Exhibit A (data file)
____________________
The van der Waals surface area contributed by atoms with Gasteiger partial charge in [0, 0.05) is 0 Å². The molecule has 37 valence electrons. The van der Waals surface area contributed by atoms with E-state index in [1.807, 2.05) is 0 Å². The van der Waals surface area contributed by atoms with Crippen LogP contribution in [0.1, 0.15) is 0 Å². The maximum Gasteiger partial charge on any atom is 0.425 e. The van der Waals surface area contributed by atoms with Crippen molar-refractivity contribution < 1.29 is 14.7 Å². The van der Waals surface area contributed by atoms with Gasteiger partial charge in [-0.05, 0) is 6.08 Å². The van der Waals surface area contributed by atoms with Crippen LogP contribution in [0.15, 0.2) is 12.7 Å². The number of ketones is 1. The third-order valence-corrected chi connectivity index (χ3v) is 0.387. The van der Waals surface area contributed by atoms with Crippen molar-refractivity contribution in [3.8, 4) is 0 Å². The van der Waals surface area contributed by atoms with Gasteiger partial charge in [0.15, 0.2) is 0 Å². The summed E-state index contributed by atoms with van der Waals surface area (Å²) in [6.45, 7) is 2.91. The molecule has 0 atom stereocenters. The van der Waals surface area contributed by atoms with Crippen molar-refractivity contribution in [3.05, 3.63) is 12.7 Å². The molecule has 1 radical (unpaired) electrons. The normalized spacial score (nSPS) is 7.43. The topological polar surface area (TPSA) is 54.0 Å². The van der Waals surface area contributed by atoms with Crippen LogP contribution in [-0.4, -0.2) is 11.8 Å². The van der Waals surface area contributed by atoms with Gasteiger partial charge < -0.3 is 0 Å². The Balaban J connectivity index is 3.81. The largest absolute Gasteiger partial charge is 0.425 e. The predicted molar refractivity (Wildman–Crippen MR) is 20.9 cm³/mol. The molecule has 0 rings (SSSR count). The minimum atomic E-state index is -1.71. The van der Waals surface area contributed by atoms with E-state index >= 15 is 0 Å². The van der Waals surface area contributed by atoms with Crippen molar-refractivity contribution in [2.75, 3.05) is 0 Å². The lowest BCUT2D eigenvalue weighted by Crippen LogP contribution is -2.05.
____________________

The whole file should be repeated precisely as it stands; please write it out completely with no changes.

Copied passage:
The van der Waals surface area contributed by atoms with Gasteiger partial charge in [0, 0.05) is 0 Å². The molecule has 37 valence electrons. The van der Waals surface area contributed by atoms with E-state index in [1.807, 2.05) is 0 Å². The van der Waals surface area contributed by atoms with Crippen LogP contribution in [0.1, 0.15) is 0 Å². The maximum Gasteiger partial charge on any atom is 0.425 e. The van der Waals surface area contributed by atoms with Crippen molar-refractivity contribution < 1.29 is 14.7 Å². The van der Waals surface area contributed by atoms with Gasteiger partial charge in [-0.05, 0) is 6.08 Å². The van der Waals surface area contributed by atoms with Crippen LogP contribution in [0.15, 0.2) is 12.7 Å². The number of ketones is 1. The third-order valence-corrected chi connectivity index (χ3v) is 0.387. The van der Waals surface area contributed by atoms with Crippen molar-refractivity contribution in [3.8, 4) is 0 Å². The van der Waals surface area contributed by atoms with Gasteiger partial charge in [0.15, 0.2) is 0 Å². The summed E-state index contributed by atoms with van der Waals surface area (Å²) in [6.45, 7) is 2.91. The molecule has 0 atom stereocenters. The van der Waals surface area contributed by atoms with Crippen molar-refractivity contribution in [3.05, 3.63) is 12.7 Å². The molecule has 1 radical (unpaired) electrons. The normalized spacial score (nSPS) is 7.43. The topological polar surface area (TPSA) is 54.0 Å². The van der Waals surface area contributed by atoms with Crippen LogP contribution in [-0.4, -0.2) is 11.8 Å². The van der Waals surface area contributed by atoms with Gasteiger partial charge < -0.3 is 0 Å². The Balaban J connectivity index is 3.81. The largest absolute Gasteiger partial charge is 0.425 e. The predicted molar refractivity (Wildman–Crippen MR) is 20.9 cm³/mol. The molecule has 0 rings (SSSR count). The minimum atomic E-state index is -1.71. The van der Waals surface area contributed by atoms with E-state index >= 15 is 0 Å². The van der Waals surface area contributed by atoms with Crippen molar-refractivity contribution in [2.75, 3.05) is 0 Å². The lowest BCUT2D eigenvalue weighted by Crippen LogP contribution is -2.05.